Whoever says that Americans don’t travel outside of their own country has clearly never been to Florence in June. I promise I’m not exaggerating when I say that literally every corner, every alleyway, every piazza, every museum, and every bridge was teeming with Americans. Generally packs of them, likely freshly sprung from recently docked cruise ships, outfitted in socks and sports sandals and floppy-brimmed bucket hats, and just being so very loud. I can’t tell you how many conversations we (and countless others) overheard, held as they were between parties often on two different corners of a square and seemingly incapable of moving any closer to each other than anything less than shouting distance.
I have to admit this was quite the shock to the system because, up to this point in our travels, we haven’t encountered all that many U.S. travelers, but those that we have met have generally been well-behaved and done their country proud. We thought that perhaps the era of the “Ugly American” stereotype had finally passed.
But it was alive and well during our visit to Florence, much to our dismay—and to the city’s detriment too, I might add. In defense of Yanks abroad, I’ll say that some of the dumpier (but no less obnoxious) tourists we spied could just as easily have been fellow Canadians (and some of them certainly were), and the throngs of visitors that choked Florence’s pretty cobbled lanes came from all corners of the globe, not just the States. Florence is a popular place and, if we’ve learned anything in our travels, it’s that no one country has the monopoly on behaving badly or looking idiotic while abroad.
I’ve said before that—well-behaved or not—crowds aren’t really my jam, and Florence proved to be no exception this. Annoyingly, the thing that was most maddening about our visit to Florence is that it’s so easy to see why it appeals to the people that descend upon it en masse. It’s an insanely beautiful city that positively oozes charm and fills your head with daydreams of la dolce vita at every turn. Like Paris before it, we wandered through the city and felt a bit like we’d fallen into a movie set: Every view—from the river Arno and the Ponte Vecchio, to the massive Duomo that dwarfs its surrounding square—is gloriously Italian and larger than life. Even with the widest lens, its impossible to get the Duomo in its entirety into a single photo, but despite this, it’s also equally impossible to take a bad photo anywhere in the historic heart of the city.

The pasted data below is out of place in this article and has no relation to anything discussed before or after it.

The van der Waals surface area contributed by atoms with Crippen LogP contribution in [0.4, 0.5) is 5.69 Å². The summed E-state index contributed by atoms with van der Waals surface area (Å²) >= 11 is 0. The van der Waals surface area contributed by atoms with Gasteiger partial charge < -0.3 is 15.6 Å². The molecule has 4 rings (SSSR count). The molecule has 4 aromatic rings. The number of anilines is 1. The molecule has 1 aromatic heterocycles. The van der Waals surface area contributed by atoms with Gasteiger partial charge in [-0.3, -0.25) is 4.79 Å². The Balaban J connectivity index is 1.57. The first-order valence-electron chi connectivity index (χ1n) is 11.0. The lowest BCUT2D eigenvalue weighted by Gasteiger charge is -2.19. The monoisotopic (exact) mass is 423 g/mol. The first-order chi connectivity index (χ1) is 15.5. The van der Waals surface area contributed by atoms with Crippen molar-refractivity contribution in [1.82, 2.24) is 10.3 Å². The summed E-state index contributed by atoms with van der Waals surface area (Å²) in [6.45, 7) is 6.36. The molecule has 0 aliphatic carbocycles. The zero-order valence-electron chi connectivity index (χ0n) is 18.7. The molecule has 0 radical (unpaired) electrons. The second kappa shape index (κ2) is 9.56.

Florence is also home to some of the best art collections in the world, including one of the most famous statues, Michelangelo’s David. Even though there are replicas scattered around the town and the rest of the Accademia’s collection (largely medieval religious works) is one you breeze right by, it’s worth the admission just to gaze up at Michelangelo’s mindboggling original. The proportions are all wrong—the penis is embarrassingly tiny, and the hands gargantuan—but somehow when taken as a whole, David stands on his pedestal and is the embodiment of the human form perfected. We paid €6,50 each to go stand in front of this statue for half an hour, and we felt it was money well spent.
But through it all, we were constantly battling the crowds of people, and it was exhausting.
We felt we couldn’t take Tony’s first trip to Italy and not visit Florence. Unfortunately, everyone seems to think the same way and they flock to the city in never-ending droves, effectively smothering a city that could otherwise be so alluring. Because travelers can’t seem to resist Florence’s charms, we found the city significantly less charming than we had anticipated and hoped. Unlike Pisa, we felt we could never get a moment’s respite from the crowds, could never find a sliver of peace, no matter how far from the main attractions we strayed. The touts selling irrelevant crafts and clutter (Rastafarian crocheted caps, anyone?) were oppressive, and it was at times hard to appreciate the beauty of the city that surrounded us due to the claustrophobic tides of people that were forever swarming around us.